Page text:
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15.04.2008 Business & Finance

WAMCO to be closed down… due to non-availability of cocoa beans

By Alfred Adams, Sekondi - Ghanaian Chronicle

INVESTIGATIONS conducted by The Chronicle have indicated that the West Africa Mills Company (WAMCO 1), a cocoa processing company operating in Sekondi-Takoradi is to be closed down.

According to sources, this is due to the non availability of low grade cocoa beans, which is used in the company's production.

From January 2008 to date, this paper can report on authority that the company has not been able to operate due to prevailing circumstances.

This has raised concern among the almost 209 workforce whose fate appears to be in limbo.

As a result, the workers union held a meeting with the shop stewards last week in order to communicate the information to the entire staff about the problems facing the company.

Out of the three plants installed, the company is currently operating just one plant.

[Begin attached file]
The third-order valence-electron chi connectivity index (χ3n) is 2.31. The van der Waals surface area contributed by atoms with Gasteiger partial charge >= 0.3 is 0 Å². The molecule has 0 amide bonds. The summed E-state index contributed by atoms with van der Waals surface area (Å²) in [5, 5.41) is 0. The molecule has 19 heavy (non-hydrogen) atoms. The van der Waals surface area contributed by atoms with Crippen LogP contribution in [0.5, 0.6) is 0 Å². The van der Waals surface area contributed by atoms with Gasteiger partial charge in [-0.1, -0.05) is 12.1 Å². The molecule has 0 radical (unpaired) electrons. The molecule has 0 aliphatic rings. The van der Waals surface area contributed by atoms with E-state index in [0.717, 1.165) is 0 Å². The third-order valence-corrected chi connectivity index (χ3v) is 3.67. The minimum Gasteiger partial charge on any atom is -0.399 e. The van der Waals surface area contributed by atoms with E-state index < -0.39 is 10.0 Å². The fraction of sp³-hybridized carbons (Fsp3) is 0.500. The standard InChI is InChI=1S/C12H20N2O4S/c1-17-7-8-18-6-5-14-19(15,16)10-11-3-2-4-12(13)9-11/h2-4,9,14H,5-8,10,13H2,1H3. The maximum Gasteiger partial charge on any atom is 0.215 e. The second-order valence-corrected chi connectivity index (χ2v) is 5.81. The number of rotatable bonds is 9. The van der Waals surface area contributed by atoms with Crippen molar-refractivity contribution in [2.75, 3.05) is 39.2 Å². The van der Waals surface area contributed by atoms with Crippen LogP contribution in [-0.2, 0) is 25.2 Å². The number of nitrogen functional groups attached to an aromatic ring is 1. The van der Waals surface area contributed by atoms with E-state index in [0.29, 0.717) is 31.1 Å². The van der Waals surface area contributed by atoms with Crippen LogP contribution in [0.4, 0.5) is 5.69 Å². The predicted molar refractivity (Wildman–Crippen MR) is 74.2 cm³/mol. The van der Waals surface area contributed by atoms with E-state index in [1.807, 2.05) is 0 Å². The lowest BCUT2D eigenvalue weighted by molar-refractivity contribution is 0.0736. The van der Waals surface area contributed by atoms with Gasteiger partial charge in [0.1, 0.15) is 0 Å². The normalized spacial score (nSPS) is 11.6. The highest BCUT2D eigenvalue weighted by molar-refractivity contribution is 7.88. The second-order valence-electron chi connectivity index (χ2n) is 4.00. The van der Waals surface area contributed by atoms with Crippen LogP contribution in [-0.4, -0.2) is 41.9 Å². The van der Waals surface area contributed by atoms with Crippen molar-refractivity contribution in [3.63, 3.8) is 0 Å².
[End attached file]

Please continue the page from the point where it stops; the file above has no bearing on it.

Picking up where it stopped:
This has resulted in a situation where workers are compelled to work in shifts.

WAMCO 1 is using low or light class cocoa beans for processing and production on the grounds that it is cheaper to buy.

The sister company WAMCO 2, on the other hand relies on main or large crop cocoa beans for processing and production which is said to be expensive than the low class cocoa beans.

Reuters news report have it that light crop cocoa beans, harvested between July and September last year make up only a small proportion of the annual output but regularly sell at 20percent discount to larger main crop beans.

Light crop beans are smaller and cheaper beans as compared to the main crop which has dwindled in size over the years as a result of improved growing practices and the adoption of modern methods of farming which has boosted good quality main crop production.

As a result, management of WAMCO 1 has written to the Industrial and Commercial Workers Union  (ICU) of the Trade Union Congress to intervene on the steps to take to lay down its temporary staff with due regard to the labour law if the situation continues unabated.

Management is also expected to communicate the problem to the staff to disabuse speculations making rounds that the incompetence of management has resulted in the situation.

Speaking in an interview with The Chronicle, Mr. Anthony K. N. Clement, General Manager-Operations, confirmed the story.

If it comes to the worse, he said the company would have no option but to close down.

He also confirmed the fact that management has written to the ICU on the steps it has to take to lay down the staff if the situation does not improve with time.

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